On the top of the page, you’ll write your title or subject. This could be your meeting’s main topic. Once you’ve written your title, you’ll move on to your two columns. The left-hand column on your layout will be your subheadings side. This is where you can write down any keywords or questions. Then, the right-hand column is your note-taking section. 

Since the note-taking section is limited on space, you’ll automatically know not to write full, long sentences – and that’s a good thing. You’ll need to lean on symbols and abbreviations, leading to simpler notes. 

Lastly, the section at the bottom of the page is your summary or concluding section. Simply jot down your main points from above so you can easily look back at them without reading the entire page. 

  • Mapping method

Mapped notes are a graphic representation of your meeting’s main ideas. When you use this method, you can easily track, color-code, and find common relations within your notes. You can easily edit your notes with new sections, numbers, and marks too. 

This layout is best for meetings where you actively participate and think critically. It’s also great if you have a content-heavy meeting or there’s a new client in the room. It’s also great if you have a guest speaker and you don’t yet know how they’ll present their information. 

  • Charting method 

The charting method looks similar to a table (the type of chart, not the thing you sit at). To create this layout, you’ll need to figure out the main topics beforehand, then draw a column for each category.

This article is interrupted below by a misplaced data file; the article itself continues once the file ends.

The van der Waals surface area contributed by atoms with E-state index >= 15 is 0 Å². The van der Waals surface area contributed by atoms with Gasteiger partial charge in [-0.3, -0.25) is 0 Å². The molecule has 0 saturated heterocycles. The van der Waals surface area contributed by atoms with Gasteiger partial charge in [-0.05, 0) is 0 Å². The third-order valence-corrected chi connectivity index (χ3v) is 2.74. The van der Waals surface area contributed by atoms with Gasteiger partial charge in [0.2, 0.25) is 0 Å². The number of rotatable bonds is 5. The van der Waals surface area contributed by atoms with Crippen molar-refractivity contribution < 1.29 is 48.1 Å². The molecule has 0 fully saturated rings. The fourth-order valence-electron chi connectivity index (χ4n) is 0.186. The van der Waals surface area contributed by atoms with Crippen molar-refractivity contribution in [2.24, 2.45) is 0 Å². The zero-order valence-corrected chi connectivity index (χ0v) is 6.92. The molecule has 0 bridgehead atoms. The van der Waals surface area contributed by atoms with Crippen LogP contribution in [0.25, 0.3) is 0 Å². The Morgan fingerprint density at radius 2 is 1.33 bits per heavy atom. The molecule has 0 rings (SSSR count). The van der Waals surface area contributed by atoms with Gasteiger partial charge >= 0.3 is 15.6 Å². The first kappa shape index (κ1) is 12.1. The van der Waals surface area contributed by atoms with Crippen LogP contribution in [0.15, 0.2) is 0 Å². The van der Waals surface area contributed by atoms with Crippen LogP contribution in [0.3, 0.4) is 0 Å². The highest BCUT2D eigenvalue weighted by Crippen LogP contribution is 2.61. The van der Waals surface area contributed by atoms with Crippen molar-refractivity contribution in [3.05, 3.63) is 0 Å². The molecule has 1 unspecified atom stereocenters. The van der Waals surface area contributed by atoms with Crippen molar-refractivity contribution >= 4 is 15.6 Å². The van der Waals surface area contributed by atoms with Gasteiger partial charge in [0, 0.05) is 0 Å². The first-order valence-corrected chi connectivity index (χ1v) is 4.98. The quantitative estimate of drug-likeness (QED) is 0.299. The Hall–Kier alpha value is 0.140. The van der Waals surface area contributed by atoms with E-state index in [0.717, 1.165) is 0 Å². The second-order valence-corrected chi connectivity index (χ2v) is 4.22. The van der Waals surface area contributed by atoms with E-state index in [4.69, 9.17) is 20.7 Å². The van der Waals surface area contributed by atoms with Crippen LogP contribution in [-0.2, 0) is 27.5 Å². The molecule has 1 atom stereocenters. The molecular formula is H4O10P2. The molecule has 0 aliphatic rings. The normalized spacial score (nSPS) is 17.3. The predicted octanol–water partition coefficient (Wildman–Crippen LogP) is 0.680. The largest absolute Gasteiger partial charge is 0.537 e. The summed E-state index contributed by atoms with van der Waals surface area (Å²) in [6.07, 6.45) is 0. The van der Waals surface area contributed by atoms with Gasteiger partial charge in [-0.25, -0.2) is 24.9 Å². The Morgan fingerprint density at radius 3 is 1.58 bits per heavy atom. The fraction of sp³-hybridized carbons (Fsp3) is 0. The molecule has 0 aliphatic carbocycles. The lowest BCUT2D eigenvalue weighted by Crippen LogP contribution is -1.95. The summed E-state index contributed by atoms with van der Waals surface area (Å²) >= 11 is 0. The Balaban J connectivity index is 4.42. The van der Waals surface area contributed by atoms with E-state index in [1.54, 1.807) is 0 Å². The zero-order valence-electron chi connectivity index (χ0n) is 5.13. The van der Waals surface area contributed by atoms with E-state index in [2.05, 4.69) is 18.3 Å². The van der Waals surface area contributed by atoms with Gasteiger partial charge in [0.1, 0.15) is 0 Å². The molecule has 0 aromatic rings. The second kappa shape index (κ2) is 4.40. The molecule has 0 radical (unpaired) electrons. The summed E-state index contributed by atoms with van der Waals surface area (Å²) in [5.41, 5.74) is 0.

When you use the charting method, you won’t have space to write full sentences. Instead, you’ll need to quickly summarize your meeting’s main points. This method is great for when you need to memorize facts or compare and contrast ideas. 

  • Sentence method 

With the sentence method, you’ll write every new thought or idea on a separate line. This can be great because the layout is more organized than paragraph-based notes, and you can jot down more information. It’s a great choice if your meeting is content-heavy and not the most organized. This way, you can document each point on a separate line, then go through and see which ideas fit together.

  • Outline method 

The outline method highlights the most important ideas and groups everything else under them. To use this method, start on the left-hand side of your document and record your major points or topics. Then, under each keyword, subheading, or list of facts, add key points. You should indent every time you add a subtopic. You can use bullets or number your sections. 

If you’re super organized, you’ll probably love the outline method since you can easily review your in-depth notes. You should use this note-taking strategy if your meeting already has a clear outline or meeting agenda

Use Fellow for your digital note-taking process

At first glance, taking meeting notes may seem overwhelming – how will you get everything on the page? But take a deep breath – taking effective digital notes can be easy with a platform where you can create, edit, organize, and share your notes.

With Fellow, you’ll get all kinds of meeting agenda templates that you can use to take notes. You can create your own templates too, and you can scroll through notes from most to least recent with the Streams tool. You’ll have no trouble organizing your ideas and sharing them with the whole team. It’s the easiest way to take great notes you can look back on time and again.